We cannot change the world’s opinion of us because it is not always based simply on our behavior....we can only teach them about Jesus’ sacrifice for our sins and give them the opportunity to choose to follow Him....and this is most effective when we, ourselves, are living by His example. Doing good deeds alone does not lead people to Christ...teaching them the Good News is what leads them to salvation—the good deeds are often what predisposes them to listen to the teaching.

Jesus and the apostles all were killed because of what they taught. We can never allow our teaching to become an “I’m OK, you’re OK gospel” in order to attract people or make them 'like' us...but everything we do and say MUST be done in love....even though the truth may not always be received in love.

James Nored said...

Hello Pam. Thank you for your thoughts. It is true that there will be people who attack us even when we are living like God calls us to live. Jesus told his disciples that they would face persecution, and indeed they did. And sometimes our very lifestyle can be an affront to people, without us saying even a word.

Here are some additional thoughts on this. First, Jesus seemed to be very well liked by the non-religious people. He took them where they were, spoke to their hearts, and showed them love and kindness when others did not. He was called a glutton and a drunkard because he associated with "sinners." On the other hand, Jesus was despised and rejected by the "church-going" folks because of all of these things. Today, few "sinners" want to hang out with us, as they did Jesus, and no one is accusing us of spending time with "sinners."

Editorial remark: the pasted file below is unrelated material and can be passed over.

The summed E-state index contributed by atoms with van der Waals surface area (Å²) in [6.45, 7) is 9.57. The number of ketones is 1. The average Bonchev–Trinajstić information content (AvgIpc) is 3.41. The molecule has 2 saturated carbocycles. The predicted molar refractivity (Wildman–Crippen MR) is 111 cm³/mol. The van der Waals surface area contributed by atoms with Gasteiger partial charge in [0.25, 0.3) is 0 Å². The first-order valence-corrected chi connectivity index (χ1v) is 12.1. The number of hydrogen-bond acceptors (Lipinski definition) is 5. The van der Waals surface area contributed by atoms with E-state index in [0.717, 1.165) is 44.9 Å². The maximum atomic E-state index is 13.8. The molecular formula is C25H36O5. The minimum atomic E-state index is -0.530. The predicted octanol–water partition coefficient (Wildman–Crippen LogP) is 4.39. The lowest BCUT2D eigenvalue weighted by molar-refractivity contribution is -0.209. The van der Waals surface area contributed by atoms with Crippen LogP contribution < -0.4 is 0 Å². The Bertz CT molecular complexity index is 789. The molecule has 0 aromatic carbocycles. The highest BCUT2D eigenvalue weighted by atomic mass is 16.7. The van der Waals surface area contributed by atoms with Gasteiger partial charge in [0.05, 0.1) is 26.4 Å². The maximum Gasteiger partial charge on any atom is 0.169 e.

Second, God has always used people outside of his chosen people to critique and chastise his chosen people. Ninevah repented and showed a better heart than Jonah, God's prophet. Elisha healed the Shunnamite woman's son--not anyone in Israel. God used Cyrus and called him his anointed one--a Persian. Jesus upheld the Samaritans as heroes repeatedly, despite their corrupt religion and messed up faith. God was and is at work outside of Israel (OT) and the church (NT). We should listen to the criticisms of outsiders, for God often uses them to chastise us.

Third, many of the outside accustions are correct. Holding up signs that say, "God hates fags" is hateful and does not present an accurate view of God. Endulging ourselves and concentrating on peripheral issues while the world is dying and broken from things such as world hunger, AIDS, addiction, and not knowing God shows a lack of caring and misplaced priorities.

I certainly do not believe in a "I'm okay, you're okay" gospel. I believe in a gospel of radical life transformation--despite the fact that so few Christians seem to be radically transformed. The problem is that the only message that seems to get out to the world are messages of harsh judgment. We are not at all helped in this by the media, which likes to concentrate on the most outrageous and most negative aspects of religious expression in order to pump up ratings. However, this judgmental attitude is often unfortunately the attitude of Christians. Trust me, I have never sought to tell anyone that they do not have to leave sin behind in order to follow Jesus. Leading, however, with "You're going to hell" is not being "wise as serpents" and this is a judgment for God to make, not us. On a practical matter, we must earn the right to speak into people's lives, which we do by loving people in such a way that they have no doubt that when we speak to them, even if they disagree, they know that we are doing so out of love.